A|: NBA do a lot of sponsored content. fans hate post about sponsors that has nothing to do with game or event, it needs to be great content that is sponsored. not just content around the sponsor. Most of the time it is part of bigger package, try and attribute value, but often part of bigger value.

Q: Are sponsors increasing asking for social.
A: Arsenal. yes, similar to NBA. our partners work together to come up with content that is relevant and works well with players. Some stuff has been brilliant! testament to relationships, this has mainly been around video.

Q: wifi enabled stadiums standard in US, only just in the UK. Will UK want to watch sport like this
A: Asenal – yes, it would be great. it’s hard to get signal consistently. it would open up the scope a lot more on every level, eg around monetisation. There is now the expectation of this. Sees huge opps for fan in stadium and their mates, connecting inside and outside. No stadium yet here can do that
A: host – business case if longer scale, and few sports will do that. difficult to get them to commit. It’s more than internal beleif, than anything else. They are not sure that fans will want to experience the game with it. but there is plenty of time usually to look at phones etc, even if onbly for 15mins at halftime, you could build a good case.

Q: what are your was not clear
A: Jockey – growing reach. plus indi campaigns for monetisation, eg xmas, showed a good return Reach 10. Engagement 10. Revenue 5
A: NBA: bit of everything depends on country., So UK. Reach/rentention mainly. next step is monetisation, push to official destination, to get people to watch Revenue – 4 in UK (US, more about revenue. audience already engaged, high reach. not primary focus to grow. It is about sponsors and revnue)
A: Arsenal. decent reach want more. Want to retain and engage as key one. Reach high, engage extremely high, monetisation mid level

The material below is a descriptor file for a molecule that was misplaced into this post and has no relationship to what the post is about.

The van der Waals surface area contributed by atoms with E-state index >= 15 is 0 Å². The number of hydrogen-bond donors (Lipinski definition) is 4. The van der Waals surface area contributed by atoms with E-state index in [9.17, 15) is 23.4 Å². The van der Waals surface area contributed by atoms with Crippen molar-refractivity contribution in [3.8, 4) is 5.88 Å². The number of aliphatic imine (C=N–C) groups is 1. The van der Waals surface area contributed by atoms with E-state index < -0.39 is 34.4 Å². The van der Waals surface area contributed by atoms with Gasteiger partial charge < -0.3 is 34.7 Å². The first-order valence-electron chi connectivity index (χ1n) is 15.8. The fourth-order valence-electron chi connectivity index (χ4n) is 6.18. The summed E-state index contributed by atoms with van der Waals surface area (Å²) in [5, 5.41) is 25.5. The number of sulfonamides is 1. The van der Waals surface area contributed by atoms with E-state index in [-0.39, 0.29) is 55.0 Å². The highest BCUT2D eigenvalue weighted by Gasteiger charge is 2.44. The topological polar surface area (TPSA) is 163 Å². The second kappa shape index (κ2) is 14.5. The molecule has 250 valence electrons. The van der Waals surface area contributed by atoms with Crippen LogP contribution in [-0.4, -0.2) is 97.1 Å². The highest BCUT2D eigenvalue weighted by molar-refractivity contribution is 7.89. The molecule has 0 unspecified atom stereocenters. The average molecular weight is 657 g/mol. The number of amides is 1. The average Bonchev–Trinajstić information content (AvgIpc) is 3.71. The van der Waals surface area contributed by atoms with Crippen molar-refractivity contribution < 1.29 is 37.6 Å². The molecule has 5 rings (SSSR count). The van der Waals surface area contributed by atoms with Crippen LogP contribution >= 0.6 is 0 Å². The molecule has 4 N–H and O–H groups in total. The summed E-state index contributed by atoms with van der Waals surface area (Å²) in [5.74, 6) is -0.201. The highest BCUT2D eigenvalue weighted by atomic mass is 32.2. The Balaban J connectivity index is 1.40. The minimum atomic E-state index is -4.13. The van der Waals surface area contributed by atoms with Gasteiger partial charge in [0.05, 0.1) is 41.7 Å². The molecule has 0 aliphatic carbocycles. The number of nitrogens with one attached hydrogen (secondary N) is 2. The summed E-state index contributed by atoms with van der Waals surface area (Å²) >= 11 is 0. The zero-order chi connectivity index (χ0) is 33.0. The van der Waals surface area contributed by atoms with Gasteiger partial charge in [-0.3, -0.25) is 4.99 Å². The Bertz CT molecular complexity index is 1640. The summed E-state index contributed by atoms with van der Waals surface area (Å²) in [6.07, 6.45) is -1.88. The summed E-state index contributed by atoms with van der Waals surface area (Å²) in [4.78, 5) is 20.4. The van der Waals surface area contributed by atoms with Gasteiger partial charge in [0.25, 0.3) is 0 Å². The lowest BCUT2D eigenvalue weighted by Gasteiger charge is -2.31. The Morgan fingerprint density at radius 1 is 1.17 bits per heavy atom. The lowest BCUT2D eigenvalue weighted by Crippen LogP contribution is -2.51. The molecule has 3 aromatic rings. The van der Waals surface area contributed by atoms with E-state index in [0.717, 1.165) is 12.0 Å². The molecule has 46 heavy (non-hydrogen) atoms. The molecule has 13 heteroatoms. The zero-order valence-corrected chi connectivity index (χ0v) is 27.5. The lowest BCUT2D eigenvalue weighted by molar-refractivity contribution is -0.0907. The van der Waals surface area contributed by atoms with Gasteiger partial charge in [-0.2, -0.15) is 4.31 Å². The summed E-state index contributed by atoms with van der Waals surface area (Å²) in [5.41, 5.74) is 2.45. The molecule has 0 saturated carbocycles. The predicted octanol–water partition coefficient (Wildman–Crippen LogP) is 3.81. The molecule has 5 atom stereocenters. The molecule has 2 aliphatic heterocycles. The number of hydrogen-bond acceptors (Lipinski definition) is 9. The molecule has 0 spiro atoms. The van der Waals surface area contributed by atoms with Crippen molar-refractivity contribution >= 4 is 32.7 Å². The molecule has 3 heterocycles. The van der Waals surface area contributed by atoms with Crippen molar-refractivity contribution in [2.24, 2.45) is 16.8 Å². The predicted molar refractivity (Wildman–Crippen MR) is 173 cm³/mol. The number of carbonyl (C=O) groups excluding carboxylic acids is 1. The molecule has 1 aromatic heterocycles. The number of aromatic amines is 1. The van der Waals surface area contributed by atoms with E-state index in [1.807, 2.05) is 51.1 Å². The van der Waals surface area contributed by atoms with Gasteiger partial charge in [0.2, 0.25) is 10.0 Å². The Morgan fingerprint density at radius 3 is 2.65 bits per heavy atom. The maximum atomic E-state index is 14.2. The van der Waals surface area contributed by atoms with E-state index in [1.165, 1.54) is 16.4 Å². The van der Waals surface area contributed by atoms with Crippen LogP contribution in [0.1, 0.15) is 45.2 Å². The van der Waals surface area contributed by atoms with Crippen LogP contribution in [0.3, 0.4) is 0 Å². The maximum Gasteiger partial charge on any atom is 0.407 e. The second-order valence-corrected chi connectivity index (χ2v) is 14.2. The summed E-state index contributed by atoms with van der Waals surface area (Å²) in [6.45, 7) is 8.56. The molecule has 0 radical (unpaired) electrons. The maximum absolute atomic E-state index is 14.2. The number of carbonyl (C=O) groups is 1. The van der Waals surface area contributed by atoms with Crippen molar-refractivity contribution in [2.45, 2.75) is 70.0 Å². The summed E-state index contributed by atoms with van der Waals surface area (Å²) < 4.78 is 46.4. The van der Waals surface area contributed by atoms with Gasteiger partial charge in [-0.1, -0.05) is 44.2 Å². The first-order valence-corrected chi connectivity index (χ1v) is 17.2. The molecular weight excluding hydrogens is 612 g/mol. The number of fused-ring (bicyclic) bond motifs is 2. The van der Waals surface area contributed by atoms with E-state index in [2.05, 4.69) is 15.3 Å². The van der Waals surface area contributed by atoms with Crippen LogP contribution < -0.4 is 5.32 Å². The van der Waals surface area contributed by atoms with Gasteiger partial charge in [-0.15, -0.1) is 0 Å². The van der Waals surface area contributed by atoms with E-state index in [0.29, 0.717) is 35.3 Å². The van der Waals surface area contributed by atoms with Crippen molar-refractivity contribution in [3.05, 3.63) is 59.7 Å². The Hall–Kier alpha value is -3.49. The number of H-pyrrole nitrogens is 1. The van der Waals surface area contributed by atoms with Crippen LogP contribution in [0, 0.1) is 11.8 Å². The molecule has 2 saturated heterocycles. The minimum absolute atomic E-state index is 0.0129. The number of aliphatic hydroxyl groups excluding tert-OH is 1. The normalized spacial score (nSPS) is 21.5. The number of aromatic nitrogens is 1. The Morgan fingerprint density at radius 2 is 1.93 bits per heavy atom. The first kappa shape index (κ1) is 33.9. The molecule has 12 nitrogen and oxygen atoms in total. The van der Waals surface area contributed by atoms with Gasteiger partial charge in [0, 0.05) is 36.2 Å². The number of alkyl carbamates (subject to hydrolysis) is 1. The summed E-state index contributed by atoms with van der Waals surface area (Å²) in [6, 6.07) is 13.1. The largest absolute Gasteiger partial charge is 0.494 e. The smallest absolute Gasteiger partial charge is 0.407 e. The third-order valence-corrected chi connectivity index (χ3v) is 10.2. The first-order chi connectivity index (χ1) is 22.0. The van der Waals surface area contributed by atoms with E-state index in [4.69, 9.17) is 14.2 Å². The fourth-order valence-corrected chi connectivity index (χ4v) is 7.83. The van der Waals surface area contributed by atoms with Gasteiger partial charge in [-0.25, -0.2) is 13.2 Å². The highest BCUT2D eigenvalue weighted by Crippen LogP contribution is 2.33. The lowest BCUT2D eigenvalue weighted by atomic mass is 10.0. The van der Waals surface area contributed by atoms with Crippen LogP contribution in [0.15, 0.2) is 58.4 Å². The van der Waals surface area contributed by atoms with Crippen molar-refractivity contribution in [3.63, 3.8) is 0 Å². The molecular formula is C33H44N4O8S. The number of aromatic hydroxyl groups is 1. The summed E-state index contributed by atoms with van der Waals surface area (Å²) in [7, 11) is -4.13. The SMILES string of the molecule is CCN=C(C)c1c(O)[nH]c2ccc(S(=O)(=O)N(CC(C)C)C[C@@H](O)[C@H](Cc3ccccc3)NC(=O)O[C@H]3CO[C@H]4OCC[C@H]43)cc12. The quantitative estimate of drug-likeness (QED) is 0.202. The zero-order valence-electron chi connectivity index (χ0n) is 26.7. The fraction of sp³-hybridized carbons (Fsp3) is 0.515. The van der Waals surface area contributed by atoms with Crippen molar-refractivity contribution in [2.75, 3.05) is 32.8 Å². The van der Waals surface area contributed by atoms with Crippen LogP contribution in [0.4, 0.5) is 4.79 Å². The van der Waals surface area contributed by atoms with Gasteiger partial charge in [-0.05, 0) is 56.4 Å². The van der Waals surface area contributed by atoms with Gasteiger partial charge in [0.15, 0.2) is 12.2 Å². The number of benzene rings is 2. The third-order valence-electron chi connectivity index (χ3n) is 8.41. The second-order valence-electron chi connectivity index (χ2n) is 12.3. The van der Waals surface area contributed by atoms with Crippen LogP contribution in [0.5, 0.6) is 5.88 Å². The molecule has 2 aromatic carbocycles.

Q: what systems are you using for tracking and monitoring? what CRM systems? How do you get data out of social
A: Arsenal – the digital had to pay previously for access to AV. it was 3.99 month, then linked to memberships scheme around ticketing scheme. Now it is free for all registered users, as from the summer. So this gets the data. Uptake has been good.

Q: different social platfomrs. So you have a way of monitoring who is active on the pages. how many oare paying tickets etc, buying merchandise. Whichis most effective platform
A: Aresenal – there is a lot of work going on around CRM. done by commerical team. Have not seen that insight yet.
A: NBA: tonnes of data but hard to combine. how to cross reference etc. working on it
A: Racing – looking at it. new CRM tools as moving to new ticketing system but can be really dififcult to analyse, with people having user names etc

Q: how do you manage content when having bad press
A: Arsenal – difficult, but he is a fan, so gives him perspective on the values and traditions and the way the club presents itself. more difficult, importnat to keep offering a consistent product and stand for what you beleive in. they have a lot of positive stuff to beleive in
A: Racing – they own the venues, but don’t own the ‘players’. often don’t know who is there. Thye have to look at if this is a customer service issue, as venue owner. they make sure person is given attention if complain. More general negativity, they have key mesages and that they believe in but also fans as well. Elements where you want to share emotions and show that. Eg horse welfare they are well positioned, will engage constructive argument

Q: is there a robust response plan?
A: Racing…you can always have bad days. but how you deal with people is your brand. they work hard on the people and their repsonses and how to turn criticism to advocay.
A: NBA: try to have constant tone across all the accounts. thre is a lot that they can’t do (eg comment on transfers) we do same with sponsors. We get less than some, as they are the league, rather than a team. get some back comments, they try and turn them around in the same way